CFP: [International] Richard Hoggart: Culture and Critique

full name / name of organization: 
Ben Clarke
contact email: 

An international conference hosted by:

The School of Cultural Studies and The Institute of Northern Studies
Leeds Metropolitan University
10-12 July 2009

Since the publication of The Uses of Literacy in 1957, Richard Hoggart
has been one of Britain’s foremost public intellectuals and cultural
critics. His work challenges entrenched disciplinary and social
boundaries, addressing a wide range of subjects including literature,
popular culture and the development of public policy.

His reputation for being both a critical and practical intellectual is
evident in the way that he worked tirelessly within and without the world
of academe for much of his career, working as an extra-mural lecturer at
the University of Hull, Senior Lecturer in English at the University of
Leicester, Professor of English and founding Director for the Centre for
Contemporary Cultural Studies at the University of Birmingham, Assistant
Director-General of UNESCO and Warden of Goldsmiths College, University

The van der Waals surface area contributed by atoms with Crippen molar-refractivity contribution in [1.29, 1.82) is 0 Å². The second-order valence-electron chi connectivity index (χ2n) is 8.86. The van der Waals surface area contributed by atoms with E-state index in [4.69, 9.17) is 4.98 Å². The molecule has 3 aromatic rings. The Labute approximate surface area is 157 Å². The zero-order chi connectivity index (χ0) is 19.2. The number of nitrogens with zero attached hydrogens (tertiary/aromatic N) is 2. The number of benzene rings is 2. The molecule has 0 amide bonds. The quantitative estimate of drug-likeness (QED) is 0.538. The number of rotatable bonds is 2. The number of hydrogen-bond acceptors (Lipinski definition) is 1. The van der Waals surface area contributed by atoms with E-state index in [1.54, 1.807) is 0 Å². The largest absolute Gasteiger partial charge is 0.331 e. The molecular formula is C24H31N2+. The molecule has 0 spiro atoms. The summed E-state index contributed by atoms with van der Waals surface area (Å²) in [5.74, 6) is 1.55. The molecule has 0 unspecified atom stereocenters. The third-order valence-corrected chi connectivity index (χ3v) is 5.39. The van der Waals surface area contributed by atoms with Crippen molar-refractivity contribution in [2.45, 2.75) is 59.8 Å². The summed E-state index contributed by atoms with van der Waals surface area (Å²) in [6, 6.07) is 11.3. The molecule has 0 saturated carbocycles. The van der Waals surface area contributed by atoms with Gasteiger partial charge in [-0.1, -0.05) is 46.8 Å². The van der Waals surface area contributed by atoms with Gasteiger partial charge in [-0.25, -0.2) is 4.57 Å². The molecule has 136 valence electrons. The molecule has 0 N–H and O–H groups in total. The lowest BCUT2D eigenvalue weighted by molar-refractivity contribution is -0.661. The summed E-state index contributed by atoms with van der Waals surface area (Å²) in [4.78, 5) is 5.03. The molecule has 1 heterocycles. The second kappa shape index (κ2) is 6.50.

of London. He has also been a key member of numerous other public bodies
and committees, including the Albermarle Committee on Youth Services, the
Pilkington Committee on Broadcasting, the Arts Council of Great Britain,
the Royal Shakespeare Theatre, the Advisory Council for Adult and
Continuing Education and the Broadcasting Research Unit.

During this time he has published over thirty books and contributed to
numerous policy documents, the sum of which represents an extensive and
entirely consistent engagement with normative questions and public
discourses that continue to inform contemporary debates about culture,
literacy, educated citizenship and social democracy.

Invited keynote speakers include Alan Bennett, Melvyn Bragg, Tony
Harrison, Peter Bailey, Ros Brunt, Sue Owen, Jim McGuighan, Mac Daly,
Jeremy Seabrook, John Corner, among others. Papers are invited on any
aspect of the work or influence of Richard Hoggart, but are particularly
encouraged on the following themes:

• Cultural Studies: Then & Now
• Uses of Literature
• Cultural & Social History
• Adult Education
• Media, Culture & Society
• Cultural Policy
• Gender, Sexuality & Race

Conference papers will be organized into panel sessions of 90 minutes,
each comprising three 20-minute papers and time for discussion. Proposals
may be submitted either for individual papers or for organized panel
sessions of three papers and a chair.

Abstracts of papers (200 words) should be sent by 31st January 2009 to
Pat Cook/Jean Brownridge. Email:
Telephone: +44 (0) 113 812 3120

Further details will be posted on the School of Cultural Studies website
in due course: http//

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Received on Mon Oct 27 2008 - 13:45:09 EST